Biden tells Ukraine that US will 'respond decisively' if Russia further invades
The call came days after Biden held a second conversation in a month with President Putin amid tensions on Russia's border with Ukraine
U.S. President Joe Biden on Sunday told Ukraine's President Volodymyr Zelenskiy the United States and its allies will "respond decisively" if Russia further invades Ukraine, the White House said in a statement.
The call came days after Biden held a second conversation in a month with Russian President Vladimir Putin amid tensions on Russia's border with Ukraine, where Russia has massed some 100,000 troops.
"President Biden made clear that the United States and its allies and partners will respond decisively if Russia further invades Ukraine," White House spokesperson Jen Psaki said in a statement following the call.
Ukrainian President Zelenskiy said he discussed with President Biden joint actions on keeping peace in Europe and preventing further escalation.
"The first international talk of the year with @POTUS proves the special nature of our relations," Zelenskiy wrote on Twitter. He said the joint actions of Ukraine, the United States "and partners in keeping peace in Europe, preventing further escalation, reforms, deoligarchization were discussed. We appreciate the unwavering support of Ukraine."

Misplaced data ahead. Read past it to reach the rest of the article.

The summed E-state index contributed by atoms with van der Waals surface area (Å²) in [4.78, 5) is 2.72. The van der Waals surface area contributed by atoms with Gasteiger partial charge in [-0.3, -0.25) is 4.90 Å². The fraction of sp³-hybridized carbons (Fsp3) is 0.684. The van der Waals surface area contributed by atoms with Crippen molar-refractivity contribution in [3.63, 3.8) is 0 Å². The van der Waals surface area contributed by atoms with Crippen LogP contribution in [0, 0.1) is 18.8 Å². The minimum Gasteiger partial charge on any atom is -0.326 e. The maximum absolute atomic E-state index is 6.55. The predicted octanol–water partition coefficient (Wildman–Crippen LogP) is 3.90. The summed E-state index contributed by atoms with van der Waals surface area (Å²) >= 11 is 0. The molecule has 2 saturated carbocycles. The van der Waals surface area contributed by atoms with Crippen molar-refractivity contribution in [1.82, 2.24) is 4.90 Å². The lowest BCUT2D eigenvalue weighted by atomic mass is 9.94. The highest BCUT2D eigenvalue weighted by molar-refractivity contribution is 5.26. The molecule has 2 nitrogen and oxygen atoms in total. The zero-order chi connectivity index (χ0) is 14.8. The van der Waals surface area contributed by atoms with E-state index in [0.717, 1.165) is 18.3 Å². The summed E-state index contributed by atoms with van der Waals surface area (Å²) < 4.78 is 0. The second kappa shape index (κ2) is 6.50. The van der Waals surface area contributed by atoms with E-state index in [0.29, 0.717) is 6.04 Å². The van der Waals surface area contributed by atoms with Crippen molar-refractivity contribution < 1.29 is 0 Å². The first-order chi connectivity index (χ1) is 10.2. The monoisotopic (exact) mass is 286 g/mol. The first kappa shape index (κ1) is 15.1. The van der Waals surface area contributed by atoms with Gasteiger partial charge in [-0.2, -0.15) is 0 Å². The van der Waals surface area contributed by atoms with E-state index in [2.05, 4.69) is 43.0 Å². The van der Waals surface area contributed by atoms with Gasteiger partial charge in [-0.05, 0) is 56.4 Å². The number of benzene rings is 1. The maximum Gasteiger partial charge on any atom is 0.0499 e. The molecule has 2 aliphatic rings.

Last week Presidents Joe Biden and Vladimir Putin spoke about the Russian troop build-up near Ukraine during their second call in recent weeks.
Mr Putin’s foreign affairs adviser said Mr Biden reaffirmed the US threat of new sanctions against Russia in case of an escalation or invasion, to which Mr Putin responded with a warning that such a move could lead to a complete rupture of ties.
“It would be a colossal mistake that would entail grave consequences,” said Yuri Ushakov. He added that Mr Putin told Mr Biden that Russia would act as the US would if offensive weapons were deployed near American borders.
Ahead of the 50-minute conversation on Thursday, the White House indicated that Mr Biden would make clear to Mr Putin that a diplomatic path remains open even as the Russians have moved an estimated 100,000 troops towards Ukraine and Mr Putin has stepped up his demands for security guarantees in Eastern Europe.
But Mr Biden would reiterate to Mr Putin that for there to be “real progress” in talks they must be conducted in “a context of de-escalation rather than escalation”, according to a senior administration official.
The call, which was requested by Russian officials, comes as senior US and Russian officials are to hold talks on January 10 in Geneva.